The trickle could become a stream

23 July, 2018


One stumbling block is that Canadian whisky’s infrastructure is built for volume rather than finesse. It may have regulatory freedom to innovate, but that doesn’t mean that many of the bigger brands have the set-up for the sort of experimental, small-batch production that has become the norm among whiskies overseas.

“These are big factories so most of the Canadian whisky companies don’t want to sell a few hundred cases,” says De Kergommeaux. “It costs as much to sell a container load as a pallet and when you are turning over a lot, it’s hard to do one-offs. Crown Royal does its small batches but no one else. Producers don’t want to go into a market unless they are sure they can meet the expectations,” he adds. “Perhaps it’s also Canadian cautiousness because there are some brands that are ready.”

With a new, but small, micro-distilling industry (about 1% of category output says De Kergommeaux) coming on stream there is optimism, fresh thinking and a feeling that the big brands need to now think both boutique and high-street.

Forty Creek, owned by Campari since 2014, is one large enough to make an impact but small enough to be nimble – it was built that way. “We were craft before craft existed,” says Chris Staresinic, vice president of marketing for Gruppo Campari Canada. “It was the first new distillery in 50 years. We took a chance on a different style of liquid, a mixture of pot and column distilled. No one was telling the story of blending, but we are. Producers need to tell the story of how good the whisky is and about its wide range of taste profiles. There’s no reason Canadian can’t be another Irish whiskey – there are parallels.”

Crown Royal, which despite selling around 7m 9-litre cases, is sold only in the US and Canada. For this brand, its Deluxe is the core expression, but the brand is leading innovation. “Whisky consumers are on the hunt for something new,” says Sophie Kelly, vice president of North American whiskeys at Diageo. “We’re playing with barrel ageing, mash bills, unique grains and limited releases.” Kelly points to the launch of Cornerstone Blend and Norther Harvest Rye, which took top spot in Jim Murray’s Whisky Bible. Murray summed up the news himself: “The quality of Canadian has been disappointing me for some time. Then Crown Royal Northern Harvest pops up out of nowhere and changes the game.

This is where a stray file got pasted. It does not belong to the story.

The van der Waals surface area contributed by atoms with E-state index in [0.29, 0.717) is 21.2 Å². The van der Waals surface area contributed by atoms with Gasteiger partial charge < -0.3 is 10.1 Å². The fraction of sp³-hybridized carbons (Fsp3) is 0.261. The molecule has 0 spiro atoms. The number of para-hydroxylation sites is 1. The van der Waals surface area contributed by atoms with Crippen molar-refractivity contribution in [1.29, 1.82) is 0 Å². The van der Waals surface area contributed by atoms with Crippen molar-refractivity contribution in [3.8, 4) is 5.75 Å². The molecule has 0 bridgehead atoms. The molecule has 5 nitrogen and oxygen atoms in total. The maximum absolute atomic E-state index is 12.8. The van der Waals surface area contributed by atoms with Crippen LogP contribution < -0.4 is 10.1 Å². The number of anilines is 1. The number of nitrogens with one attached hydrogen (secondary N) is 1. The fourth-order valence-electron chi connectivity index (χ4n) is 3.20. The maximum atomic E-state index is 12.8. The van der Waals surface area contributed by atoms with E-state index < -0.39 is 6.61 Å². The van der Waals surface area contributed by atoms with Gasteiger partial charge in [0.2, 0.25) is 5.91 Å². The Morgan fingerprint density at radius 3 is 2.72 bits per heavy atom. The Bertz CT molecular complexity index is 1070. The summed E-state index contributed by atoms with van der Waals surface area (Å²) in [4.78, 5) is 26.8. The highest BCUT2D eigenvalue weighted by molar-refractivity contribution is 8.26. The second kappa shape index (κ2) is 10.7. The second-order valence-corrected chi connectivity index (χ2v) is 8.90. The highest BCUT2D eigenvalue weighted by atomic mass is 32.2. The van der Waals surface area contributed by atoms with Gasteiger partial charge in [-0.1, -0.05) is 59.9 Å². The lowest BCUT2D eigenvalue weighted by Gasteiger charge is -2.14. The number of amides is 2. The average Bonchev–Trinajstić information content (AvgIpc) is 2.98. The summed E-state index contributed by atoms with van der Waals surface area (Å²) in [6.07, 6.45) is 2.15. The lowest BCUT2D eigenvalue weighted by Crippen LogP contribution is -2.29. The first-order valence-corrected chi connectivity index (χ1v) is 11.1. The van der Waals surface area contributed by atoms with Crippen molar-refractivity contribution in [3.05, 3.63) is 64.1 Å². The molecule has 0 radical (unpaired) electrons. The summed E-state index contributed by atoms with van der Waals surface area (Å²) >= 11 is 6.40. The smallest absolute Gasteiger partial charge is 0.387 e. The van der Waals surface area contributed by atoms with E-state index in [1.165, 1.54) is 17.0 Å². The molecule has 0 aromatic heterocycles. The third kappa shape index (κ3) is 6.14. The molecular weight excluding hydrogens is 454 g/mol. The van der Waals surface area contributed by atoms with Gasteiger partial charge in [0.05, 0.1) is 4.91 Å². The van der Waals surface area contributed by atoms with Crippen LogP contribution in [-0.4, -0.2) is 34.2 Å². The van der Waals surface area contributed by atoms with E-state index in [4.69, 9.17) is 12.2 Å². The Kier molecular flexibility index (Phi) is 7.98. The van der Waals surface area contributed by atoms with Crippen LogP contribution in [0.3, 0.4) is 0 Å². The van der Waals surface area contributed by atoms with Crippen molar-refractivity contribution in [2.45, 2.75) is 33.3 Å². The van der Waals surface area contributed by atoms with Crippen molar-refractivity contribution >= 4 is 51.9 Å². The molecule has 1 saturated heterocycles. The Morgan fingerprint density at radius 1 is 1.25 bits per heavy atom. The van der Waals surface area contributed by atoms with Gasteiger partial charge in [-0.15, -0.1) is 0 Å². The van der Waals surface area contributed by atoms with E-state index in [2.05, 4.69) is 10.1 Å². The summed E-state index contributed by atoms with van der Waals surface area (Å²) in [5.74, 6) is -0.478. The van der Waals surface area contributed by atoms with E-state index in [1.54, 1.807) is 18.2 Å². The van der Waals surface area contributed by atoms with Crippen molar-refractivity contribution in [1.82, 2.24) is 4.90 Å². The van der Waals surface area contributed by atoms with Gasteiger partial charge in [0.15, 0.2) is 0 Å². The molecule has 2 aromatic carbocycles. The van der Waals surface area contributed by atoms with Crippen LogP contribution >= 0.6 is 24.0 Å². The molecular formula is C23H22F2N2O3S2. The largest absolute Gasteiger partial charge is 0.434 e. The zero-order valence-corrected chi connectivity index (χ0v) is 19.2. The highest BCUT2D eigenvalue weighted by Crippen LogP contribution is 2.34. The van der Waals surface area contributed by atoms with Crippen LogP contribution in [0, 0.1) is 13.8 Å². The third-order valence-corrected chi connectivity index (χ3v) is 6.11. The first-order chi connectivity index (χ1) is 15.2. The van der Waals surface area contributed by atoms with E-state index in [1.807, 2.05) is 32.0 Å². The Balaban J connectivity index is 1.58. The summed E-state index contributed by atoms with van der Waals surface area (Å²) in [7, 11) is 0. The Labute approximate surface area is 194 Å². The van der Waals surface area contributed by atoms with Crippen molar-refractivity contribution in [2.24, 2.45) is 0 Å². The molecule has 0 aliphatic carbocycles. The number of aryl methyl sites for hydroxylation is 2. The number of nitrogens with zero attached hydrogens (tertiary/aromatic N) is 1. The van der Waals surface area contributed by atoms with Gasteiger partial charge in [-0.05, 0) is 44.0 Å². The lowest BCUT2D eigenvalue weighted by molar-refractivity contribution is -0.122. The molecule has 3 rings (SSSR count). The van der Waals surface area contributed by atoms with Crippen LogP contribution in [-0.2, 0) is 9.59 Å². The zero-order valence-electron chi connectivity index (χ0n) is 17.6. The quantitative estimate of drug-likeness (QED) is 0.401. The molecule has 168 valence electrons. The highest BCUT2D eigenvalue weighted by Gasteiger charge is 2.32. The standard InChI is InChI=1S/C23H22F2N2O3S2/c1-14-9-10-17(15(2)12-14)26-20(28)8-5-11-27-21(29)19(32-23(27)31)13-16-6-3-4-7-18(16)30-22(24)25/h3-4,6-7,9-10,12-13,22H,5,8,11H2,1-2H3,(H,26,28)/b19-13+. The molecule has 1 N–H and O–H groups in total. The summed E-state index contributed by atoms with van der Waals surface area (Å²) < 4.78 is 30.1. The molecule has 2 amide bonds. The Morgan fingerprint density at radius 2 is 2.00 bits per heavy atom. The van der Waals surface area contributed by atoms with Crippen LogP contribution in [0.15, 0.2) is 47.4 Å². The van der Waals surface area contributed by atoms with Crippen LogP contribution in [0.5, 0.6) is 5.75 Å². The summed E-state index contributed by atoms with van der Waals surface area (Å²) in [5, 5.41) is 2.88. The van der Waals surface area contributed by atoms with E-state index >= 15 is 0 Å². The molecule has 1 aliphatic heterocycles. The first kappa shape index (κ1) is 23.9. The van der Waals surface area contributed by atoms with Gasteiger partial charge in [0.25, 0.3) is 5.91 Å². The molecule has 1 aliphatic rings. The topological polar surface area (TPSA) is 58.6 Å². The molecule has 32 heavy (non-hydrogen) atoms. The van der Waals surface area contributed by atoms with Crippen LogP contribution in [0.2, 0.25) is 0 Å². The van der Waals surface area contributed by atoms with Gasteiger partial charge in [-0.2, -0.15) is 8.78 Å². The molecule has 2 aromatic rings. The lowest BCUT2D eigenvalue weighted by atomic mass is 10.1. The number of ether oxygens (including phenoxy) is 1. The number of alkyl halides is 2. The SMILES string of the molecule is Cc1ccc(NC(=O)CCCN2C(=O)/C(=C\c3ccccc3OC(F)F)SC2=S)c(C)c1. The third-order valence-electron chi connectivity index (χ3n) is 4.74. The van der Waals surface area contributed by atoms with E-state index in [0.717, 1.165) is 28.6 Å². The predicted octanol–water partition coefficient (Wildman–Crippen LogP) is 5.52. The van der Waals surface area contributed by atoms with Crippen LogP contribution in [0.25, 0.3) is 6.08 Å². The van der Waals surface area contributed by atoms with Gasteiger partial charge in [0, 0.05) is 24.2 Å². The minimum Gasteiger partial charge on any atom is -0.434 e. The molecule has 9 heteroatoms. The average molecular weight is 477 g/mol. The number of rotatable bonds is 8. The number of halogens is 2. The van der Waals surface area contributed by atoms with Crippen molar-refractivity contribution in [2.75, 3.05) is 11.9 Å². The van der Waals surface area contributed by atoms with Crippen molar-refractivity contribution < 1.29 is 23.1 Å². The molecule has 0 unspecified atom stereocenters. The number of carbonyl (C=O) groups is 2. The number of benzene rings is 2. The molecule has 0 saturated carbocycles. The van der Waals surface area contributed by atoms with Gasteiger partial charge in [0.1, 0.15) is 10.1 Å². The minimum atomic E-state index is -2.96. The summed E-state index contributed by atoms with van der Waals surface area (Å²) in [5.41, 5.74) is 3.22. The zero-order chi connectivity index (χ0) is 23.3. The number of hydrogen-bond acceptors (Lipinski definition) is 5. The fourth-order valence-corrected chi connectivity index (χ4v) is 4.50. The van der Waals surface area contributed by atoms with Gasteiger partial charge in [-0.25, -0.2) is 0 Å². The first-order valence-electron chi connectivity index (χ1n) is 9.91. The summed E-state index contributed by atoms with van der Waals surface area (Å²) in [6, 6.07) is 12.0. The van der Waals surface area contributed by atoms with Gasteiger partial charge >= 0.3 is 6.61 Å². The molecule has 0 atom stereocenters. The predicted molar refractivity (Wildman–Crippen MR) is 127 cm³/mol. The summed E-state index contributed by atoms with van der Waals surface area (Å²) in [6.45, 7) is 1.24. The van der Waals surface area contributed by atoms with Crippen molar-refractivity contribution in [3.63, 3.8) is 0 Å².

“I think other distillers out there have to have a close look at this and see if they can at least have a go at reaching where this new bar has been set. Otherwise the name of Canadian whisky will continue to decline against the high standards being set in other countries.”

While Murray is yet to be convinced at category progress, Canadian whisky is starting to innovate – how much of that will be seen outside of North America is another thing entirely. “In Canada there has been a proliferation of small-batch brands, interesting new blends and limited releases,” says Rob Tucker, senior brand manager, Canadian Club. “Examples include Canadian Club 100% rye, Canadian Club 40-year old (which sold out in less than three months at rrp $250) and Alberta Premium Dark Horse. These new offerings are driving more value in the category, not only because of their unique bolder and richer taste profiles, but also because of the premium perceptions associated with their higher price points.

“Canadian distilleries continue to innovate and are certainly meeting and creating new trends, but there remains an opportunity to introduce Canadian whiskies to consumers in markets around the world.”

Canadian Club has long appreciated the opportunity, even if it hasn’t executed growth in recent years. So, will the other big players join the fold? “We don’t have a global strategy for Crown Royal at the moment but that’s not to say that won’t change in the future,” says Kelly. “In the next three to five years year we will look at expansion.”

Forty Creek, which is North America-focused with some sales in Australia, also has a long-term plan to expand. “We’ve undergone a packaging revamp that started last October. We didn’t feel confident taking the offering outside the core markets until we had a package to meet the quality of the whisky but we can be more aggressive now. We’ll seed it in duty free.”

So, while things are happening at home, Canadian whisky still seems hesitant to get out there and join the global market. Ready or not, it needs to get out the door – opportunity doesn’t knock forever.

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